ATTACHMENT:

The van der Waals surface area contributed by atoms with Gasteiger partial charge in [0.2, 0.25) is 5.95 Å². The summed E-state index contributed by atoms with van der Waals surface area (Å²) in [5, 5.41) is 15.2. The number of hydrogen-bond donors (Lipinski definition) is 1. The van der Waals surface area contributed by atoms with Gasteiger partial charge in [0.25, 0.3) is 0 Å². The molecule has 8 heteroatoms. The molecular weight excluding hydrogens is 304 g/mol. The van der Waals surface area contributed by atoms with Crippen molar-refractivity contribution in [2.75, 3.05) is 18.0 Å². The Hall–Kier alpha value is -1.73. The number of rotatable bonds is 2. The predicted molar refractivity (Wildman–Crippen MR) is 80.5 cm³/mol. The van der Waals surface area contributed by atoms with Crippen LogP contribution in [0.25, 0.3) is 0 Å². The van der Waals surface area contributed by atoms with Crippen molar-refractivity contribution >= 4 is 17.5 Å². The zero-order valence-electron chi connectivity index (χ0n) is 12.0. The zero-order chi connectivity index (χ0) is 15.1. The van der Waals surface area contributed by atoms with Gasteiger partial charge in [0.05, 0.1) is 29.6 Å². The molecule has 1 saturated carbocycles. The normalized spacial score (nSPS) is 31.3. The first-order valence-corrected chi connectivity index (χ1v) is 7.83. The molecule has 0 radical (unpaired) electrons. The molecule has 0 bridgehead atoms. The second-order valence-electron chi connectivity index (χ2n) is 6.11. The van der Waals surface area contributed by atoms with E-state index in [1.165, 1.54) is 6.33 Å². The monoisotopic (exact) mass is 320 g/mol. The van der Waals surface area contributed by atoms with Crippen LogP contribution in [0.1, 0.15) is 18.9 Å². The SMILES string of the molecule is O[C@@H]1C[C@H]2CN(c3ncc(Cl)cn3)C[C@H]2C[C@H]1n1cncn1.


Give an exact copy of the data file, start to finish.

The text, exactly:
The van der Waals surface area contributed by atoms with Gasteiger partial charge in [0.2, 0.25) is 5.95 Å². The summed E-state index contributed by atoms with van der Waals surface area (Å²) in [5, 5.41) is 15.2. The number of hydrogen-bond donors (Lipinski definition) is 1. The van der Waals surface area contributed by atoms with Gasteiger partial charge in [0.25, 0.3) is 0 Å². The molecule has 8 heteroatoms. The molecular weight excluding hydrogens is 304 g/mol. The van der Waals surface area contributed by atoms with Crippen molar-refractivity contribution in [2.75, 3.05) is 18.0 Å². The Hall–Kier alpha value is -1.73. The number of rotatable bonds is 2. The predicted molar refractivity (Wildman–Crippen MR) is 80.5 cm³/mol. The van der Waals surface area contributed by atoms with Crippen LogP contribution in [0.25, 0.3) is 0 Å². The van der Waals surface area contributed by atoms with Crippen molar-refractivity contribution >= 4 is 17.5 Å². The zero-order valence-electron chi connectivity index (χ0n) is 12.0. The zero-order chi connectivity index (χ0) is 15.1. The van der Waals surface area contributed by atoms with Gasteiger partial charge in [0.05, 0.1) is 29.6 Å². The molecule has 1 saturated carbocycles. The normalized spacial score (nSPS) is 31.3. The first-order valence-corrected chi connectivity index (χ1v) is 7.83. The molecule has 0 radical (unpaired) electrons. The molecule has 0 bridgehead atoms. The second-order valence-electron chi connectivity index (χ2n) is 6.11. The van der Waals surface area contributed by atoms with E-state index in [1.165, 1.54) is 6.33 Å². The monoisotopic (exact) mass is 320 g/mol. The van der Waals surface area contributed by atoms with Crippen LogP contribution in [0.1, 0.15) is 18.9 Å². The SMILES string of the molecule is O[C@@H]1C[C@H]2CN(c3ncc(Cl)cn3)C[C@H]2C[C@H]1n1cncn1.